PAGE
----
Portland Trail Blazers choose Caleb Swanigan with 26th overall selection

(Stacy Revere / Getty Images)

26. Portland Trail Blazers: Caleb Swanigan, Purdue, PF, 6-8, 249

Swanigan projects as a small-ball center in the NBA as he is a little undersized and a non-impressive athlete, who measured the third worst vertical jump at the combine. He is capable of creating his own offense in the low post, however, and is a capable three-point shooter, making 44% of his long-range shots last season after converting only 29% as a freshman. Swanigan also has solid court vision, averaging 3.7 assists per 40 minutes. He is turnover-prone, however, and coughed the ball up 4.1 times per 40 minutes last season.

-- Tyler Blint-Welsh

Reaction: Swanigan lost a lot of weight to get down to 249 pounds. He made himself into a player who can score down low.

-- Broderick Turner

Orlando Magic take Anzejs Pasecniks at the 25th spot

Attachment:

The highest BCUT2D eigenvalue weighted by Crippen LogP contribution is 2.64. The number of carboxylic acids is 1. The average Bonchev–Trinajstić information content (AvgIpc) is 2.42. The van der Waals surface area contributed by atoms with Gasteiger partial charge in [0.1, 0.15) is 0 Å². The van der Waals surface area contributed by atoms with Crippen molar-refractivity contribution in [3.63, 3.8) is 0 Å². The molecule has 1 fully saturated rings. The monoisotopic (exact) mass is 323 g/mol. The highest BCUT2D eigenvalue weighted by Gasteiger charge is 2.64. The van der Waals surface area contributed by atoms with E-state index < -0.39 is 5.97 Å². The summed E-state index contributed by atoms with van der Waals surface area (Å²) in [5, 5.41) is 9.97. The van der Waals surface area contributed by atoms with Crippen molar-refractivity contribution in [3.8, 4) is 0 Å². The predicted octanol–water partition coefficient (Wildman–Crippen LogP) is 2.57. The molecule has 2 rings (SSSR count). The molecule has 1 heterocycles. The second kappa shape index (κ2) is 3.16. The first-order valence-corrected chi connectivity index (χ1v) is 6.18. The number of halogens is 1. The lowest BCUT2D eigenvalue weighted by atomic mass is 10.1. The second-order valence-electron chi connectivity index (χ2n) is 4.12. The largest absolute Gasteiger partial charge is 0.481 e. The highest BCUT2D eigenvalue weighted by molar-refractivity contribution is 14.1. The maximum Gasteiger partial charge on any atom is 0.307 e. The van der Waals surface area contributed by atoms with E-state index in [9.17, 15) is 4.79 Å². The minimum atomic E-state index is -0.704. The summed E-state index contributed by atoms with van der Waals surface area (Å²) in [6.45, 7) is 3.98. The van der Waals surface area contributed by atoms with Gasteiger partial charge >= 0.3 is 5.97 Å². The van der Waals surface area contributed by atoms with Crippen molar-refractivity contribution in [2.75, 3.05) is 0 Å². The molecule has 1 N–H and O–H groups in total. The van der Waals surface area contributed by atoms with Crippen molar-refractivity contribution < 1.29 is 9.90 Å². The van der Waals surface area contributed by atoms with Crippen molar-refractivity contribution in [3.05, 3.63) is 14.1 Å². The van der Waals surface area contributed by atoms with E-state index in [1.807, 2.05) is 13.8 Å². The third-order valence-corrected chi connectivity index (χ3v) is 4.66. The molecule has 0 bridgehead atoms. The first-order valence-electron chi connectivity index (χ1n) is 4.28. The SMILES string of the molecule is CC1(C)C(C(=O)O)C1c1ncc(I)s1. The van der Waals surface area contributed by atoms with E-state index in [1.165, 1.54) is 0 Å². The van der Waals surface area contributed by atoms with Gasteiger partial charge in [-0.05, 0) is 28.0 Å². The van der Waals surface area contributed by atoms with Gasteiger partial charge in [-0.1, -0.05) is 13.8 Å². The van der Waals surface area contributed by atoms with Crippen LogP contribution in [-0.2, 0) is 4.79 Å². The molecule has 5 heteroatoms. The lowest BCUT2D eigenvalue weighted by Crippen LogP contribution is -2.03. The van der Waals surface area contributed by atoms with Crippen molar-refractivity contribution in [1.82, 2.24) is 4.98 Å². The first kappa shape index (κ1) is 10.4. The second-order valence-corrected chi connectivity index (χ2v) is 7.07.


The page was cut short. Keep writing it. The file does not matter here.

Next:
25. Orlando Magic: Anzejs Pasecniks, Latvia, C, 7-2, 230

Pasecniks is skilled for his height, with the ability to make the three-pointer and take defenders off the dribble. In the NBA, his ideal role would be as a pick-and-roll heavy big man as his long arms and big hands make him an easy target in the paint. However, he needs to get stronger and doesn’t have much positional awareness on defense at this point in his development.

-- Tyler Blint-Welsh

Reaction: Pasecniks is an athletic big man who can score the basketball, but he’ll be a liability on defense to start

-- Broderick Turner

Utah Jazz take Tyler Lydon with 24th overall selection

(Streeter Lecka / Getty Images)

24. Utah Jazz: Tyler Lydon, Syracuse, F, 6-9, 215

As a knockdown long-range shooter, there’s plenty of room in the NBA for Lydon. In his 245 attempts from behind the three-point arc, he shot 40%, consistently punishing teams for leaving him open. However, his non-explosive first step and poor shooting off the dribble will make him a more off-ball option at the next level.